[Buddha-l] Article: The Death of the Scientific Buddha
vasubandhu at earthlink.net
Sat Nov 3 06:13:15 MDT 2012
You may have won the prize for the largest number of factual errors in a
short buddha-l post ever -- a truly remarkable achievement considering the
> I'm surprised that Dan, who claims to have some expertise in the field of
> phenomenology, still has these old New Age thoughts about science and
> spirituality (whatever that may be).
That's the first time anyone anywhere has accused me of anything new-agey.
Your earlier post showed some confusion about science and scientism, and
that has now leaked over into strawman rhetoric. As for phenomenology...
>Not only Husserl, Heidegger and Merleau-Ponty have written convincingly
>about the differences between a scientific and a philosophical discourse,
You seem to be under the sway of new-age dichotomies, Erik. Husserl's last
major work was titled _The Crisis of European Sciences_, in which his
intention was to provide a surer epistemological to science, not to claim
philosophical or methodological distance from science. Merleau-Ponty,
already in Phenomenology of Perception, incorporated many scientific studies
on perception, psychology, etc. into his phenomenology, taking them as
serious data for philosophical thinking long before many other
"philosophers" in the 20th c. (and apparently there are still some European
holdouts in the 21st). Oh the other hand, Heidegger, to the delight of
new-agey magical-mumbo-jumbo thinking folks, did draw a sharp line between
what he considered philosophy (but some others wouldn't) and "science,"
which, esp. as "technology," he feared and condemned. Don't reduce
phenomenology to Heidegger. Reductionism (pace Richard) *is* a fallacy (esp.
when it pretends it is not being reductionistic).
>ut also living philosophers as Bruno Latour and those of the new
>phenomenological movement make clear that causal explanations don't tell us
>anything about what it means to be human.
That's because they are under new-agey influence (it's easy and fun to
denigrate everything to be dismissed as "new-agey"). And NOT Buddhists. For
Buddhists, the ONLY explanation that carries any weight is a causal one.
Now it is the case that philosophy at the beginning of the 20th c made a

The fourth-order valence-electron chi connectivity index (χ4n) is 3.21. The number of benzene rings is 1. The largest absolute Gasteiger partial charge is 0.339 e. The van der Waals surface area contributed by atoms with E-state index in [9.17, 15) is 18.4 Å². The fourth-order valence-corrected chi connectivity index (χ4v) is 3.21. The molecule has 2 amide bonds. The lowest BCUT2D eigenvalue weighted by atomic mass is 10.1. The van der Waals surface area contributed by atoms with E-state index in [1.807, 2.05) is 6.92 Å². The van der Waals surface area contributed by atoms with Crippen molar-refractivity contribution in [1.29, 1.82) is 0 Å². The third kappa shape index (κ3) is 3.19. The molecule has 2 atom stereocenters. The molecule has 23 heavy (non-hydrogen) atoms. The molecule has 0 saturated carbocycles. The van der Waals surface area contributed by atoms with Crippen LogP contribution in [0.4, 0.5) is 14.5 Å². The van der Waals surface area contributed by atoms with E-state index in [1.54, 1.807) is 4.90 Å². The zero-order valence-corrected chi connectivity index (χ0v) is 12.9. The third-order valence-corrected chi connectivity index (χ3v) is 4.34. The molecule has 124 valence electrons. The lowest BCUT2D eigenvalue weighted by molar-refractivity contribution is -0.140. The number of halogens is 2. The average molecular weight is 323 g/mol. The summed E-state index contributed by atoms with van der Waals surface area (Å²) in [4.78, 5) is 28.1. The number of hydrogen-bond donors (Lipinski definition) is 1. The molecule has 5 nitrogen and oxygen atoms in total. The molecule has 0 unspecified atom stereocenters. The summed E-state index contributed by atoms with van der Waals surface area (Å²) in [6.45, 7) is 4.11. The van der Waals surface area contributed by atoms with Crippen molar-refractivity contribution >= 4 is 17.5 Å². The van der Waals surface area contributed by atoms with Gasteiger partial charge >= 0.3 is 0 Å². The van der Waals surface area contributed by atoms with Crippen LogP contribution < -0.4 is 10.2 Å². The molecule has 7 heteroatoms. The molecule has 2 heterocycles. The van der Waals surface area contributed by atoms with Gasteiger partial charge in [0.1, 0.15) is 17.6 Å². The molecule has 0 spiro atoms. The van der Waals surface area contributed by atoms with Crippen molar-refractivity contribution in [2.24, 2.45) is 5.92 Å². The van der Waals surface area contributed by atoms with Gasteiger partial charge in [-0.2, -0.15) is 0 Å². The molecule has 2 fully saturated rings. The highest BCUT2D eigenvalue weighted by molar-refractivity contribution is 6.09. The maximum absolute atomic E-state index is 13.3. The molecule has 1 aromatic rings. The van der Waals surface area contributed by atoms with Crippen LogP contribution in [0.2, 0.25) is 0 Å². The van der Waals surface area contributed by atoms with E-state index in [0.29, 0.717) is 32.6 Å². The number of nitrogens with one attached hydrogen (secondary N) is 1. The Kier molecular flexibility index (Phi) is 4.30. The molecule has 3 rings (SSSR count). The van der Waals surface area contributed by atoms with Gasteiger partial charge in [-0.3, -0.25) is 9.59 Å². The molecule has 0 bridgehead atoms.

major turn, casting aside age-old requisite notions like causality and
certainty in favor of "description" and "probabilities", and so on. Husserl,
in particular, sought to develop expositions that avoided recourse to
causality (for instance, when investigating what in a daydream or fantasy
allows the images to appear in such a way that one knows they are not real)
because appeals to causal explanations tended to reiterate and reify
metaphysical presuppositions rather than shed phenomenological light; but he
did not consider causal understandings a priori illegitimate or something
not worthwhile pursuing under other circumstances. His willingness to
"bracket" causal explanations is one of the major differences between the
Husserlian and Buddhist approaches (which otherwise -- esp. from Asanga to
Dharmakirti -- have incredibly rich and evocative resonances and parallels).
>The Mind and Life circle is a group of friends who still have the same New
>Age thoughts as Dan, but no clue what philosophy is about.
Ok, so your strawman has an address, but it's not mine. I never heard of
these people, so don't know whether you are characterizing them accurately
or not. Everything else in your post opens the strong possibility that you
are not. But if you are, then address your grievances to them, and stop
confusing us with them.
>They still think that Descartes introduced dualism in a happy world being
>the culprit who in 1650 spoiled life for all of us and that the Dalai Lama
>has to rescue us. The Dalai Lama on the other hand thinks that if you learn
>Tibetan monks quantum physics they will understand what's going on in the
Silly cartoon, which, like some cartoons, resembles real life but in a
drastically reduced and myopic way. Cartesian dualism is what it is -- it
has become entrenched and has led to many wonderful and good things, while
posing problems elsewhere (doesn't everything?). Its entrenchment is a
problem, but certainly not the only one facing humans today. Eliminating it
won't solve all problems. That HHDL would like to bring Tibetan culture and
thought out of the dark middle ages is to be lauded, not sneered at.
As for the idea that science can't tell us much about meditation, only
actual meditators can (a methodological strawman since most scientific
studies focus on meditators), this too is false. Practitioners of Yoga sutra
styled meditation call their practice samadhi (as do Buddhists) and describe